Apricot blackberry cobbler isn’t as sweet as other desserts you might have tried. Depending on your fruits, your cobbler might even be tangy, verging on sour. Add sugar to your discretion and tastes.
Fruit cobblers are topped with a biscuit-like dough that bakes up flaky and light while the fruit beneath cooks in its own juices. We make individual versions of these desserts at many of our catering events, changing the fruit seasonally. Adjust the amount of sugar in this dessert based on the sweetness of the fruit you’re using. Try any favorite combination of summer fruits here, such as apricots, peaches, nectarines, blackberries, or raspberries and blueberries.–John Barricelli
Apricot Blackberry Cobbler
For the filling
- 2 pounds apricots pitted and sliced
- Three baskets blackberries (about 3 cups)
- 1/3 to 1/2 cup granulated sugar (depending on the ripeness of fruit)
- 1/2 teaspoon coarse salt
- Juice of 1/2 lemon
- 2 1/2 tablespoons cornstarch
For the biscuit dough
- 1 1/3 cups all-purpose flour
- 1/3 cup granulated sugar
- 1 1/2 teaspoons baking powder
- 1 teaspoon baking soda
- 1/2 teaspoon coarse salt
- 6 tablespoons (3 oz) cold unsalted butter cubed
- 1/3 cup buttermilk (either low-fat or full-fat), plus extra for brushing
- Sanding or granulated sugar for finishing
Prepare the oven
- Preheat the oven to 375°F (190°C) and adjust the oven rack to the middle position.
Make the filling
- In a large bowl, toss together the fruit, sugar (you’ll need to eyeball it, given the sweetness of the fruit), salt, lemon juice, and cornstarch. Dump the fruit mixture to a 13-by-9-inch baking dish or 8 individual ramekins or gratin dishes. (If using individual dishes, place them on a baking sheet lined with aluminum foil or a nonstick silicone baking mat.)
Make the biscuit dough
- In a large bowl, whisk together the flour, sugar, baking powder, baking soda, and salt.
- Working quickly so as not to warm the butter, work the butter into the dry ingredients with your fingers until the mixture resembles coarse crumbs. Add the buttermilk and fold with a rubber scraper or your hands until the buttermilk has been absorbed and there are no dry patches. Do not overwork. The dough will be wet.
Assemble the cobbler
- Immediately spoon dollops of biscuit dough on top of the fruit. (As the cobbler bakes, the dollops will spread and join with one another as the cobbler.) Brush the surface of the dough with buttermilk and then sprinkle with sanding or granulated sugar.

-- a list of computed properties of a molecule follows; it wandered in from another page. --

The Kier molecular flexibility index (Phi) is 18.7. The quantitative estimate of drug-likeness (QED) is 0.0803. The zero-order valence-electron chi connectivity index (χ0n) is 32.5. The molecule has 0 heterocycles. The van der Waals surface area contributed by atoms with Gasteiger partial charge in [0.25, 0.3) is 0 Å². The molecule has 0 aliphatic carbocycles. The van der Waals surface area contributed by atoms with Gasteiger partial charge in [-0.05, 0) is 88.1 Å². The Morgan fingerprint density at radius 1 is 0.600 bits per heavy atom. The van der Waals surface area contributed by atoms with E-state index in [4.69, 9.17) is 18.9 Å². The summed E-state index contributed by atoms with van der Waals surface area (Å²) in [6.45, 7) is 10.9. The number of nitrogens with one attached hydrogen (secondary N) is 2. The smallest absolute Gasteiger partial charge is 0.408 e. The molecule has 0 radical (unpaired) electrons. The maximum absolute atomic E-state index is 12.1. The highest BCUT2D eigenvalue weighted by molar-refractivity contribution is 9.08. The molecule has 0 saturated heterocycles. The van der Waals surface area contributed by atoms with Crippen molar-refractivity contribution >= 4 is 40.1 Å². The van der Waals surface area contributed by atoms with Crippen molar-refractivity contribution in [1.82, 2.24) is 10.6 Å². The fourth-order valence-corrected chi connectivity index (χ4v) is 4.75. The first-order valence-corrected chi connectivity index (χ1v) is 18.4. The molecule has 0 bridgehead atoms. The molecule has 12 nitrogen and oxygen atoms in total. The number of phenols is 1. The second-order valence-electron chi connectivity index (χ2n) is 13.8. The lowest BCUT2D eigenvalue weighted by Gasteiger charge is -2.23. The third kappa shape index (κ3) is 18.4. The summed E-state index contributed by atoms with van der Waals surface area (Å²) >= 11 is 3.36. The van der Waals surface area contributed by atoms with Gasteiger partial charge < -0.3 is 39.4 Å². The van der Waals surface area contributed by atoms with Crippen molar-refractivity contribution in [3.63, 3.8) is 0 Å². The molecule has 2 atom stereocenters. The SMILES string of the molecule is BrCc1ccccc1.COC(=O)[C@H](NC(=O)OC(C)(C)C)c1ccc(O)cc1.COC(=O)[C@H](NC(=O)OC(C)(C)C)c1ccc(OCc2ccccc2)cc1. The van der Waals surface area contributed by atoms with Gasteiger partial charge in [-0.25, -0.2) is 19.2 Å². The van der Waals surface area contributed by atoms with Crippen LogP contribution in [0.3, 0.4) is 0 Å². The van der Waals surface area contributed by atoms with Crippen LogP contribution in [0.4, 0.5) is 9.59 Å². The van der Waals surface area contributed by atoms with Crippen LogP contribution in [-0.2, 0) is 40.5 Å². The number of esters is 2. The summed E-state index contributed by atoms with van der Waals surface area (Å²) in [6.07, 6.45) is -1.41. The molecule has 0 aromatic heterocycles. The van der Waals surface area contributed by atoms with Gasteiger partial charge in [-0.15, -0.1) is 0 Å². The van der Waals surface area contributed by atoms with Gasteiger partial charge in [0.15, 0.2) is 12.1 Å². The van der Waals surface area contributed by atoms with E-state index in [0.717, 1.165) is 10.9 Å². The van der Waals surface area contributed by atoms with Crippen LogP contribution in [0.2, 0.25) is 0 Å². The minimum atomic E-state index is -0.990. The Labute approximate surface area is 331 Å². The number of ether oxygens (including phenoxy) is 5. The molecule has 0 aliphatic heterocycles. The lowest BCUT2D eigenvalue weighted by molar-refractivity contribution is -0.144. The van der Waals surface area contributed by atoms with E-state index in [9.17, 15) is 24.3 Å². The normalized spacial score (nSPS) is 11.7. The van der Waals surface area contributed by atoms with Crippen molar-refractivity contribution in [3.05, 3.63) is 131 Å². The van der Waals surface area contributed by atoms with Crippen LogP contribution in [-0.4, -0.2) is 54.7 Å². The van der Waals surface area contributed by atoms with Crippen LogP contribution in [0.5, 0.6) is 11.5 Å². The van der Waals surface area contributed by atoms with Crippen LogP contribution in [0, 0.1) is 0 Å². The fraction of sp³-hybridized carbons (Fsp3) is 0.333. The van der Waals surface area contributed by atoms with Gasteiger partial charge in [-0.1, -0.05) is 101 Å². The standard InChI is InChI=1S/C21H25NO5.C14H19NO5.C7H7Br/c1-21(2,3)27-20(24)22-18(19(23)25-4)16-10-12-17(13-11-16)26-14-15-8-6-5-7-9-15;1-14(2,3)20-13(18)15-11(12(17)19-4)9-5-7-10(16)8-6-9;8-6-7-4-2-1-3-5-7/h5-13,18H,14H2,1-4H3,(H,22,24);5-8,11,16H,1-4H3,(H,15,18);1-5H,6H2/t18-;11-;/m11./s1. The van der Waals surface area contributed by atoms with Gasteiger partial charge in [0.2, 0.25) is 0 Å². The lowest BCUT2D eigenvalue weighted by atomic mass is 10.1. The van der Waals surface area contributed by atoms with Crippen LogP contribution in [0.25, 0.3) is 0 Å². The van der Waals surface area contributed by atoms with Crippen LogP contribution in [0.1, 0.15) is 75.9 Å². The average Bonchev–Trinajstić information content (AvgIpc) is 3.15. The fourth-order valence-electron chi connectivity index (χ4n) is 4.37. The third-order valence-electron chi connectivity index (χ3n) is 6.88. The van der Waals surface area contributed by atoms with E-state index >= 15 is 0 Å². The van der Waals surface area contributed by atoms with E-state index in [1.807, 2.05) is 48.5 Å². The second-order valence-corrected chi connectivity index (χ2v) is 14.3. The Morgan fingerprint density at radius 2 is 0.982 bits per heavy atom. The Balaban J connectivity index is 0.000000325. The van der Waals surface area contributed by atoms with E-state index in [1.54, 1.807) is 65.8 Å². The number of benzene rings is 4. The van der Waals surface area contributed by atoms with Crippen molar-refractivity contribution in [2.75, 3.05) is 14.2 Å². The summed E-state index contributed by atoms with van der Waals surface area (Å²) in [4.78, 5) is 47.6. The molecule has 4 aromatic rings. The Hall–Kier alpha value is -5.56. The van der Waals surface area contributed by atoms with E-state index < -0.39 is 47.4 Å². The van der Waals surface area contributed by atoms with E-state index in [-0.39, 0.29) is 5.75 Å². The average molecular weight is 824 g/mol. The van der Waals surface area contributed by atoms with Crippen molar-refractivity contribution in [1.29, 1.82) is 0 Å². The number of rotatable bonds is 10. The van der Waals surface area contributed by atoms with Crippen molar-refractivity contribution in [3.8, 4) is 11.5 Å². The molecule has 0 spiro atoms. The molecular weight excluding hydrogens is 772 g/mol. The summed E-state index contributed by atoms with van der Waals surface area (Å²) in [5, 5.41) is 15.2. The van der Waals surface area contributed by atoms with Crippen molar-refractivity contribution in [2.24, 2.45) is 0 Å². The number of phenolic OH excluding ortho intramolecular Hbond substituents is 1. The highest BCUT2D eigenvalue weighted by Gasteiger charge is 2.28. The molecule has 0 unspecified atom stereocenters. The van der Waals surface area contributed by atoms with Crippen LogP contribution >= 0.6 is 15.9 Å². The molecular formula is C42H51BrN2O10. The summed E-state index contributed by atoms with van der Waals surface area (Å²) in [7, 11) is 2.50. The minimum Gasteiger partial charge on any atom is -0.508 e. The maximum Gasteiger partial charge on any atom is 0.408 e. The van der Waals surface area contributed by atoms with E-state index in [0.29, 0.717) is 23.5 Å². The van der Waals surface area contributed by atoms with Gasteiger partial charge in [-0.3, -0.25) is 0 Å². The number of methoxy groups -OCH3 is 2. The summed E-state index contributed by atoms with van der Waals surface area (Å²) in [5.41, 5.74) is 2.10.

- Bake until the biscuit topping is lightly browned and cooked through, 30 to 35 minutes. Serve warm or at room temperature.
What’s the best way to arrange my cobbler topping?When we tell you to spread out those dollops of sweet biscuit topping, we mean it. If you completely cover the top of your cobbler—which we know some of you are wont to do—you’ll find that both the fruit and the bottom of the topping will just get steamed. Terrific for dumplings, not great for biscuits. By scooping the dough on top, you’ll end up with craggy, solid biscuits and spots of perfectly caramelized fruit.
Recipe Testers' Reviews
What a perfect time of year for this recipe. I lucked out and found both apricots and blackberries at the store, and this was a great combination of flavors. The fruit wasn't quite at full ripeness so I went for the full amount of sugar. The cobbler was great and easy to put together, though I might spice it up a bit next time by adding some cinnamon or nutmeg to the dry ingredients. This recipe is great with a scoop of Vanilla Ice Cream on top.
This cobbler was delicious and took just minutes to prep for baking. I halved the recipe and the whole thing fit nicely in a 10-inch deep-dish glass pie plate. I didn’t think the biscuit dough was very wet (as the recipe alerts it will be). In fact, it didn’t even stick to the bowl and was very easy to handle—I certainly didn’t need to “spoon dollops” of it. I instead used my already-sticky hands to randomly place torn pieces of the dough on top of the fruit.
Keep in mind that apricots have less juice than other stone fruits like peaches and plums, so the cobbler may not have the usual hot and bubbly appearance one would expect. But after precisely 35 minutes in the oven, mine was perfectly done, with just enough juice on the bottom and a golden-brown biscuit on top. The topping was just sweet enough and had a lovely, delicate texture. The apricots were sweet and tender (even the skin!), and the blackberries still had a little tang, just the way I like them.
Originally published September 08, 2010